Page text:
- We know that birds learn, remember, and draw on experience. While our eagles can’t produce long-range weather forecasts, experience and memory might influence nest-building behavior from one year to another. We need to compare onset and frequency of nest-building from one year to the next. Can we find patterns?
Bald eagles are complicated individuals who play a long relationship game. The behaviors we watch in late fall and early winter influence hormone production and bonding months down the road. Mates, hormones, and experience all influence the onset of nest-building and courtship, although timing may differ from year to year and eagle couple to eagle couple. We are looking forward to seeing what our eagles do this year!
It’s pretty straightforward to calculate photoperiod for the Decorah eagles, since they don’t migrate and live at a latitude with obvious photoperiod changes. But how about connecting photoperiod to physical changes in the Arctic Tern, a bird that annually migrates from Greenland to Antarctica? Or the Kiwi, a nocturnal bird? How about birds that live in places like American Samoa, which has a shortest day only 1 hour and 41 minutes shorter than its longest day? The more I watch birds, the more questions I have about them.
If you graph the Sun’s position in the sky at the same time of the day during a year at a specific location, it will make a figure-eight shape called an analemma. If you’d like to take a deeper dive into the analemma and how it relates to the graphs above, follow this link: Analemma
Things that helped me learn and write about this topic.
- Astronomical Applications Department of the U.S. Naval Observatory: https://www.usno.navy.mil/USNO/astronomical-applications. Sadly, this site is not fully operational right now. You can also try https://sunrise-sunset.org/ and https://www.weatherspark.com for more information on sunrise/sunset times and daylight length.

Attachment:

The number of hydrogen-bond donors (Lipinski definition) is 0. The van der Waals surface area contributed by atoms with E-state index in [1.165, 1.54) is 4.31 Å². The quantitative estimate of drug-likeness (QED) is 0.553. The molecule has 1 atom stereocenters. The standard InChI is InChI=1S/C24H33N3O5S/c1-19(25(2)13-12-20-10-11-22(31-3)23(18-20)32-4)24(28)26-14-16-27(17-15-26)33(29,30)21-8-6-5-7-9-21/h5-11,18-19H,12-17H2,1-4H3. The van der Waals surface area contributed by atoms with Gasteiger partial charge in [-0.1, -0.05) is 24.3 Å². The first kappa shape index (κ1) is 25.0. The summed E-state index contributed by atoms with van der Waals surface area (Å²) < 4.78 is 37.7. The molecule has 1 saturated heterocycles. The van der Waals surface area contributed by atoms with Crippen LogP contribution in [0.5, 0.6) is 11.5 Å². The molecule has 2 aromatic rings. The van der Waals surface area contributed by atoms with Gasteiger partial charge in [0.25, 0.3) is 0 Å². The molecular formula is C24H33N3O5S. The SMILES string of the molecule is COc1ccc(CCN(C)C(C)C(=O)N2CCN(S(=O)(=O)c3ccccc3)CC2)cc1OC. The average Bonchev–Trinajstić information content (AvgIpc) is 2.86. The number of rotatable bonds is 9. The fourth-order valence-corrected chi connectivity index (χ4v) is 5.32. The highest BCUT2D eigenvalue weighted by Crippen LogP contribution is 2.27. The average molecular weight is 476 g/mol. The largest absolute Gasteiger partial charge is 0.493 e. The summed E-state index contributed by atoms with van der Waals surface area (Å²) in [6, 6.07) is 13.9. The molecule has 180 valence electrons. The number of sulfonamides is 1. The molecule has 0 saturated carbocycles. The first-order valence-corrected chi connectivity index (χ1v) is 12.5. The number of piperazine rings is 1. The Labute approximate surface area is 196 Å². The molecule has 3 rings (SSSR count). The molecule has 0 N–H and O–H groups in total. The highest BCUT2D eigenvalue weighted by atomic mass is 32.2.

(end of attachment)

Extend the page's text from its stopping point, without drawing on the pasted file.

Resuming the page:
- Hormones and migratory birds: https://www.audubon.org/news/researchers-identify-hormone-tells-migratory-birds-stop-eating-and-keep-moving
- Hormones dictate breeding success in birds: https://www.sciencedaily.com/releases/2011/01/110126091502.htm.
- Rate of change and slope of a line. It’s algebra with the Decorah eagles! https://helpingwithmath.com/rate-of-change-slope-of-a-line/.
- Personal communication, late RRP Director Bob Anderson. Thanks for the lesson on photoperiodism!
- Paper: Circannual rhythms in birds, Eberhard Gwinner. Current Opinion in Neurobiology 2003, 13:770–778.
- Paper: Gwinner E, Scheuerlein A: Photoperiodic responsiveness of equatorial and temperate-zone stonechats. Condor 1999, 101:347-359.
- Paper: Dawson A, King VM, Bentley GE, Ball GF: Photoperiodic control of seasonality in birds. J Biol Rhythms 2001, 16:365-380.
- Book: Living on the Wind: Across the Hemisphere With Migratory Birds by Scott Weidensaul. This would make a great present for the bird-lover in your life!
- Book: Sync: How Order Emerges From Chaos In the Universe, Nature, and Daily Life by Steven Strogatz. Another great book, although it isn’t about birds!